Courtesy of flupocalypse 2013 (as the professor has taken to calling the 14-days-and-counting of unwellness chez nous) the cushions on our sagging, ripped couch looked like they were harboring germs. So when I found myself in the textiles section at IKEA on Thursday, dizzily steering one of their infamously wonky carts whilst Percy consumed a 75 cent hot dog, I scanned the horizon for suitable replacements.
There were none.
I thought about going to Crate and Barrel, but that would involve another trip to another mall and, put it this way, I’d already been to Costco. (And IKEA.) But the cushions were a health hazard and needed to be dealt with, so I did what anyone else in my position would do: I picked up a Gurli throw and decided to make cushion covers out of it.
Because obviously I was sick. In the head.
As I stared at the beige, knubby, poly-fabric, a thought crossed my mind: this is not going to go well. And then I tossed it in my cart, along with 2 (wrong-sized) lightbulbs and wobbled to the checkout.
Saturday morning came and the blurry numbers on the alarm clock suggested it could be 6; a fact corroborated by the still-black sky and the sound of boys sleeping.
I got up, tiptoed downstairs and tried to remember how to turn on my sewing machine. My sewing philosophy (and skill) can be easily summarized: I get an idea (in this instance, cushion covers) and then I cut fabric roughly the size of what I think I need and then I try to utilize my sewing machine in bringing my idea to life.
Perhaps it won’t come as a big surprise when I reveal that my success rate hovers somewhere in the low teens. As in, maybe – maybe – ten or twelve percent of the time, I achieve a reasonable facsimile of what I set out to create.
The rest of the time? It’s a lot of frowning, a lot of cursing and a lot – a lot – of mess. And, come to think of it, a lot of time.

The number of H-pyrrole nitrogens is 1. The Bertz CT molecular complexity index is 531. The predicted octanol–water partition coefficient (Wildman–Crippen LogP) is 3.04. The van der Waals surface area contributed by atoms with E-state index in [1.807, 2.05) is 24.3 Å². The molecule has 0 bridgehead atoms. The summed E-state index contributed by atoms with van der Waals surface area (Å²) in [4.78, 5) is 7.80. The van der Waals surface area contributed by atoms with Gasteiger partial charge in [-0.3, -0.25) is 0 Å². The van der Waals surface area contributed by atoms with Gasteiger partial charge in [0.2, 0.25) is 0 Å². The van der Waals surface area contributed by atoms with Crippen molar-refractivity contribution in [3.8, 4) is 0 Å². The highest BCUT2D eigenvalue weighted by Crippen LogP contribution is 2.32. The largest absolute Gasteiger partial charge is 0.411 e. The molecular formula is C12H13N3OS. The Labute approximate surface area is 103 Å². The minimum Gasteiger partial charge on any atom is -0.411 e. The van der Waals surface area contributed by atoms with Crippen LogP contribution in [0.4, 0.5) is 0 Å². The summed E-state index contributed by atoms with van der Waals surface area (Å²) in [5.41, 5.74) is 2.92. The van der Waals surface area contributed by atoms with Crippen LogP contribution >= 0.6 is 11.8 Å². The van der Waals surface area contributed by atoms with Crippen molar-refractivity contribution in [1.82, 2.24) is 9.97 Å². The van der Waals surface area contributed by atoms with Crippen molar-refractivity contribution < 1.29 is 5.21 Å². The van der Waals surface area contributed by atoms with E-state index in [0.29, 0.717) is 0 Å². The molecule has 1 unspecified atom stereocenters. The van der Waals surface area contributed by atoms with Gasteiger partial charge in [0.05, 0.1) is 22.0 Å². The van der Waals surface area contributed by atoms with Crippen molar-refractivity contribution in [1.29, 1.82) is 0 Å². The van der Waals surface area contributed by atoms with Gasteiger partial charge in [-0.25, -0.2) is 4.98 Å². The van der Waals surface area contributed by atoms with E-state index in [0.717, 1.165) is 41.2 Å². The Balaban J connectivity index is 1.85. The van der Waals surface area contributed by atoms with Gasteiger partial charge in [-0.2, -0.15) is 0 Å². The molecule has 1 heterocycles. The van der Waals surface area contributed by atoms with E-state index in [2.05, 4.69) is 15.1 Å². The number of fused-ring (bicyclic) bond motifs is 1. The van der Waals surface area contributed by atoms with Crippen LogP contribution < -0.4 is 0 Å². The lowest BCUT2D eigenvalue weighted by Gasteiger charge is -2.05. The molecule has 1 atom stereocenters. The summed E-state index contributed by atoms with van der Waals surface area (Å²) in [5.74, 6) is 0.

Complicating the matter of my lack of skill, is my inability to rotate objects in space. Which is just another way of saying I can’t figure out how things work, or, in this instance, I couldn’t remember how to sew a cushion cover.
So I sat and I stared at my old, germ-infested prototype – much like Joey, ‘getting in the map’ – and I thought I had it figured out. (Also since I was already on such a roll, I cut a star from an old pair of pajama pants. You know, to decorate the cushion since it’s Christmas and all.)
I present to you the cushion cover that will have to be cut off its cushion when – if – I’m ever ready to replace it.
Cuz I sewed it wrong.
Having failed at my first attempt, I (mostly) figured out how to sew a cushion cover the second time around.
(Yes, the back looks fine, why do you ask?)
Just as I was getting ready to sew my first (failure) cover, the boys woke up. They came downstairs, and the Gort – upon seeing fabric and sewing paraphernalia lying all over the floor – decided he wanted to sew too.
My nine year old son and I have a lot in common. Sewing (in)ability being one of those things. He decided to make a little sweater for a stuffed bear which, as far as I could tell, involved wrapping a scrap of fabric around the bear and sewing metal snaps on to fasten said scrap.
I told him he was on his own – since I was ‘busy’ with my own project. So he took a (very large) needle, some forest green thread that I’d long forgotten about and went to work. It was a lot like the time I decided to make a quilt. With a needle and thread and random-shaped pieces of fabric.
Except I was 26. And should have known better.
Operation bear-sweater morphed into operation sew-a-bag. Which, as far as I could tell, involved taking another scrap of fabric and cutting it into a rectangular shape with some sort of handle and trying to sew it all together. All day long the boy labored on his various projects, sighing exasperatedly whenever we left the house, ‘but I have to get back to my sewing!’ as if we were living in Little House on the Prairie or something.
Late afternoon, he came upstairs to show off his handiwork. ‘I’m finished!’ he exclaimed. For a rectangle with a strap on it and dark green stitches at the edges, it looked…..okay. ‘I’m going to put some apples in it!’ he ran to the fruit bowl to test out his product.
One apple. Two apples. ‘Hey, it’s working!’ he yelled from the kitchen, thoroughly pleased with his creation, as he stuffed a third, a fourth and a tenth apple into the fabric pocket. Impressed, I was just about to say ‘maybe you shouldn’t put so many apples in it,’ when his world came crashing down.
The green-stitched rectangle, unable to contain its bounty, imploded. Seams gave way and apples plummeted to the ground. Many, now-bruised, apples splattered everywhere.
The professor – the one who can rotate objects in space – tried to placate, using words like ‘prototype’ and ‘try again’. But the Gort wasn’t buying it. ‘I suck at sewing,’ he wailed and I knew all too well how he felt. I tried to explain that we simply don’t have the skill to support our ideas, but it didn’t matter – his sewing career was over.
As for me, I’ll drive to Crate and Barrel when the holidays are over.